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  • Results 1 to 10 of 10
    1. #1
      Senior Dog
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      voodoo's Avatar
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      any sticky on what the standards are for adopting labs/dogs???

      like the post says...anyone care to write a sticky...I have been denied 2x due to fence height. I live in a city and my fence is 4 ft low at gates and as high as 8ft...the height scales with landscape. in my area I think buying a dog is best as the local adoption specs are crazy imo.
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    2. #2
      Senior Dog
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      I don't know. But, I have twice put back into her yard a neighbours' GR who easily jumped their four foot gate. The fence was four feet too but with shrubs and bushes along it, the gate was where she jumped. My own fence and gates are four feet but none of mine have jumped or climbed or dug.

      The GR is gone now, she jumped once too often, got hit on the road.

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      voodoo (10-12-2018)

    4. #3
      Chief Pooper Scooper
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      My neighbor had a real problem with getting a dog, the rescues were being super nosy and he's ex-military and refused to explain all the useless crap they were asking about. You would think rescues were in the business to place dogs not DENY homes for their over crowding issue. I would just keep trying other places until you find one.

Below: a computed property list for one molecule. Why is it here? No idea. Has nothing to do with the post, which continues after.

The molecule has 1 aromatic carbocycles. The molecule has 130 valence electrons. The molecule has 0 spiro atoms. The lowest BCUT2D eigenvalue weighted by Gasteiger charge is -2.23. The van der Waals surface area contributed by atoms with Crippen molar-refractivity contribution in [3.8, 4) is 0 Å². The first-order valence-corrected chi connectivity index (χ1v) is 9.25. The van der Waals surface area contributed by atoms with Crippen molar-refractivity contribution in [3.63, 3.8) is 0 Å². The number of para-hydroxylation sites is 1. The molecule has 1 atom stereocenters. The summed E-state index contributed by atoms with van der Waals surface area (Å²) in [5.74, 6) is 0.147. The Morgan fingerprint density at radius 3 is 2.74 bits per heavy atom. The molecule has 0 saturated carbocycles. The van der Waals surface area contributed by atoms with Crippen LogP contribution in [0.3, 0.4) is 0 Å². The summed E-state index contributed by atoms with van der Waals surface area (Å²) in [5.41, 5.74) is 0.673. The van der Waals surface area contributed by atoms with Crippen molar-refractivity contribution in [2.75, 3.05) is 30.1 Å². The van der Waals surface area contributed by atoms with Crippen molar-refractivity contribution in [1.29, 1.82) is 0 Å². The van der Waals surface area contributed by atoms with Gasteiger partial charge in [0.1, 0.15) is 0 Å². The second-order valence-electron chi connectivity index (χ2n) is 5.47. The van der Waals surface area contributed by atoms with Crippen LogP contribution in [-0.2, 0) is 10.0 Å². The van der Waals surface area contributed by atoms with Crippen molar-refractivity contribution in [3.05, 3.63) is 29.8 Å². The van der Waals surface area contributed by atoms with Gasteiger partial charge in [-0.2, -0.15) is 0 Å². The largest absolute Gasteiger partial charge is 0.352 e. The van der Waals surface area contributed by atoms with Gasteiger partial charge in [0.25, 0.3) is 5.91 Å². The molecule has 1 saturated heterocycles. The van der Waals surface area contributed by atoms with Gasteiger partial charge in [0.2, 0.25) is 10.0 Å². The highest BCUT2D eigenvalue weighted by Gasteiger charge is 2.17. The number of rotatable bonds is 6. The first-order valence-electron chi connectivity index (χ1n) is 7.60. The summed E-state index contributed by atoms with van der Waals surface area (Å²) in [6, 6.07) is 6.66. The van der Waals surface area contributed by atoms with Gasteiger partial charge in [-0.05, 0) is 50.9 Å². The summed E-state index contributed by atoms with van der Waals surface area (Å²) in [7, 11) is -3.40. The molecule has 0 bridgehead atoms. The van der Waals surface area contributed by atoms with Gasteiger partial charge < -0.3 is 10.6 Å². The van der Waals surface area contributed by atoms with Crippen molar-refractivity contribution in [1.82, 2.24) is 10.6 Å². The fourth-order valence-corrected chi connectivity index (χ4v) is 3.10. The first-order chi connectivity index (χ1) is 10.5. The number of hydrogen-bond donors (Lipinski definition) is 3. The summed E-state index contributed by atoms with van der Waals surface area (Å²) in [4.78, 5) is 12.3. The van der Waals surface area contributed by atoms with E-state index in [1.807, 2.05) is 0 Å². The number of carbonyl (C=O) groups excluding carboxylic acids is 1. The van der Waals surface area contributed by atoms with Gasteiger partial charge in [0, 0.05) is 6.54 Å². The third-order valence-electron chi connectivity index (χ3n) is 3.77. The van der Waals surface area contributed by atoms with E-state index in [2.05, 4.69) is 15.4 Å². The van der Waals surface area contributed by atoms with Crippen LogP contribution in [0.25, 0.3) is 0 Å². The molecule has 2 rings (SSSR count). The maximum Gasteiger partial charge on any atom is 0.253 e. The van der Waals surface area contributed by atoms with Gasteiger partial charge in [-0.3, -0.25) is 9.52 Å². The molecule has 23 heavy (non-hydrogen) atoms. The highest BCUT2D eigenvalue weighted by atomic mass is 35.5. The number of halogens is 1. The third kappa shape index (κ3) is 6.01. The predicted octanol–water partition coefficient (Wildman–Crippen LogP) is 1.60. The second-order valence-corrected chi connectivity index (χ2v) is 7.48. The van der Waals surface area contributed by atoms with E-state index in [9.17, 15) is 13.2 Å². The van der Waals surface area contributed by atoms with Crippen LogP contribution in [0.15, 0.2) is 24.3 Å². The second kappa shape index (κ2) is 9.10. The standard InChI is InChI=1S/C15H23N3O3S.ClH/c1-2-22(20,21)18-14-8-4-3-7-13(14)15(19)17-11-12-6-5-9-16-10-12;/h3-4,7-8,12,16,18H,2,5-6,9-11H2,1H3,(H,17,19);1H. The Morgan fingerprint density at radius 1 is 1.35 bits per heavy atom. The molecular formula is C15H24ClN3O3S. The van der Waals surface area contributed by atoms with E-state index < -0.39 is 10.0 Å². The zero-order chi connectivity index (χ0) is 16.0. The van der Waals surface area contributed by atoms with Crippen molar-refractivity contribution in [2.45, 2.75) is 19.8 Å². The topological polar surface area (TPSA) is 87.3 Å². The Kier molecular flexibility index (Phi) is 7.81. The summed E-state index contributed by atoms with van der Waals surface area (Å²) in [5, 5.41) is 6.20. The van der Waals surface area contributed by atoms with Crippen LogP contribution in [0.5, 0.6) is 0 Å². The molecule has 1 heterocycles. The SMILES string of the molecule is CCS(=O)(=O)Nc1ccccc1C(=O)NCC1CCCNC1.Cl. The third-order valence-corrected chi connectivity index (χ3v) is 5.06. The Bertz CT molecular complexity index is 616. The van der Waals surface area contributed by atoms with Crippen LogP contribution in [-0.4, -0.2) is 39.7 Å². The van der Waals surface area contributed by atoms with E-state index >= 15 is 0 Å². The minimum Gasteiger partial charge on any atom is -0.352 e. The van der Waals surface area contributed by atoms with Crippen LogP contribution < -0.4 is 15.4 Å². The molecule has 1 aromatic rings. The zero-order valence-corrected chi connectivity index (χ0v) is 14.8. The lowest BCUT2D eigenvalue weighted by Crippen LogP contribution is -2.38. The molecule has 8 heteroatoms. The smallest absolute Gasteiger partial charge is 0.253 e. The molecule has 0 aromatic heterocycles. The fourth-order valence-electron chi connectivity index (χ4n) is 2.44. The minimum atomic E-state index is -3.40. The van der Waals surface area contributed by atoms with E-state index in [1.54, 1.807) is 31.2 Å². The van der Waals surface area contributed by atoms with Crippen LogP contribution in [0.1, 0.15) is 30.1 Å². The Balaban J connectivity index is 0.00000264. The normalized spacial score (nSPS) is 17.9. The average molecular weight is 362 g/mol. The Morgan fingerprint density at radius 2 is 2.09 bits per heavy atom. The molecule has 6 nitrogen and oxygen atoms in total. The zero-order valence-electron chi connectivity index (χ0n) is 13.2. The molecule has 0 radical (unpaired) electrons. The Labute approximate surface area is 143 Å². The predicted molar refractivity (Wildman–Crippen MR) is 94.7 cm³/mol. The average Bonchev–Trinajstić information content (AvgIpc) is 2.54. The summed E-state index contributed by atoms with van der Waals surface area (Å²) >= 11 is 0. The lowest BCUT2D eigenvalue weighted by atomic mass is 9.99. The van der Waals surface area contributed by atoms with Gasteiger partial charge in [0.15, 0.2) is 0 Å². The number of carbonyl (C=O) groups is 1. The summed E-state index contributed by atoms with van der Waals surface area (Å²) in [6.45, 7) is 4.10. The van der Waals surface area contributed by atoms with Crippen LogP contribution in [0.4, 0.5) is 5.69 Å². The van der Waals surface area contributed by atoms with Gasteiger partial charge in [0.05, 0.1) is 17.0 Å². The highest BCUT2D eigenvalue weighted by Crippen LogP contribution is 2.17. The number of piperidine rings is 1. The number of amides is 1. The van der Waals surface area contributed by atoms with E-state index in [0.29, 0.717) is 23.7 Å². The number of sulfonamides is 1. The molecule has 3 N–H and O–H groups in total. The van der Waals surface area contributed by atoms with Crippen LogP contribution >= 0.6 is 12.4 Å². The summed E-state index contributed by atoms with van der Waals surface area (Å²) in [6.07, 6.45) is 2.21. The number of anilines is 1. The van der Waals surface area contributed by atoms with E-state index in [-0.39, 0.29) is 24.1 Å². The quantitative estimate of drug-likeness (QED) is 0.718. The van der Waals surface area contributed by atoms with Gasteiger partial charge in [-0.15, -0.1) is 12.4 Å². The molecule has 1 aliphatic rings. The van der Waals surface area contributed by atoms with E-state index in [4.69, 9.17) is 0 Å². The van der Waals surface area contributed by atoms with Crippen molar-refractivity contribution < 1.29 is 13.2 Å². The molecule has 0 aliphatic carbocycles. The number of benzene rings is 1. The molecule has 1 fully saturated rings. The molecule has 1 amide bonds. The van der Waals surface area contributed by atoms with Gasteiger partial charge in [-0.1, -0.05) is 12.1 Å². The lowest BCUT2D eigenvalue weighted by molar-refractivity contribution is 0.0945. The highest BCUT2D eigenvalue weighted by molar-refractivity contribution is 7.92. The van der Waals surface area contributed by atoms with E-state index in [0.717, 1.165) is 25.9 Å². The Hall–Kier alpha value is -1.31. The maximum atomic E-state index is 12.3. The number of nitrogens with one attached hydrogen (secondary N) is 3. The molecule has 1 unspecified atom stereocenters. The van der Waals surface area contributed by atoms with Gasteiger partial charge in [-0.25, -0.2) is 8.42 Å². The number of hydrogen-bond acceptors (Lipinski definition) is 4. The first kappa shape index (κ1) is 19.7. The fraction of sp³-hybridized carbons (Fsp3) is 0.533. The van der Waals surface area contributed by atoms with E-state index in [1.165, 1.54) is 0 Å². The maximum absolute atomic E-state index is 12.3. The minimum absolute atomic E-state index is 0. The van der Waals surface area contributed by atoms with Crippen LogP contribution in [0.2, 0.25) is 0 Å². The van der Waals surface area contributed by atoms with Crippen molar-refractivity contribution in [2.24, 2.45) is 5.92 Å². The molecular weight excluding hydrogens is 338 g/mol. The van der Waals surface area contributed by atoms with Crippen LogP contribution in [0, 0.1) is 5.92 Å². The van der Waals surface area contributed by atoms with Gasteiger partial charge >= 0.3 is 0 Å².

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      kimbersmom (10-07-2018), voodoo (10-07-2018)

    6. #4
      Best Friend Retriever
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      I don't think you will find a definitive answer if everyone who has ever worked with or adopted from a rescue group responds. Every group has different criteria and it may not been the same for all dog breeds. The rescue group I volunteer with (all breed, dog and cat) doesn't have any set rules. The applications have questions about fences, where the dog or cat will be kept, will it be crated, other pets, kids, work hours, will someone be home, etc. All the answers are taken into consideration and decisions are made specifically for each dog.

      From my understanding there are groups that have minimum requirements for all their adopters so my recommendation is to contact you local rescue groups and talk to them before applying to find out their criteria and how flexible they are with it. That way you don't find out after the fact you don't meet that group's rules. I've also heard of some groups using arbitrary criteria to reduce the number of applications because they just get so many. If this is the case in your area, reaching out to talk to them may get you through that roadblock if you can build a rapport with them.

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      voodoo (10-09-2018)

    8. #5
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      I appreciate the response. the local group I dealt with has set rules so I dont know why I expected anything else. its a private funded group as far as i know...I can adopt a dog from city no issues...just they overwhelmed with pit of every dog imaginable so its hard as I have no fondness for pit anything even tho I have 4 pits in my extended family that visit chili monthly.

    9. #6
      Senior Dog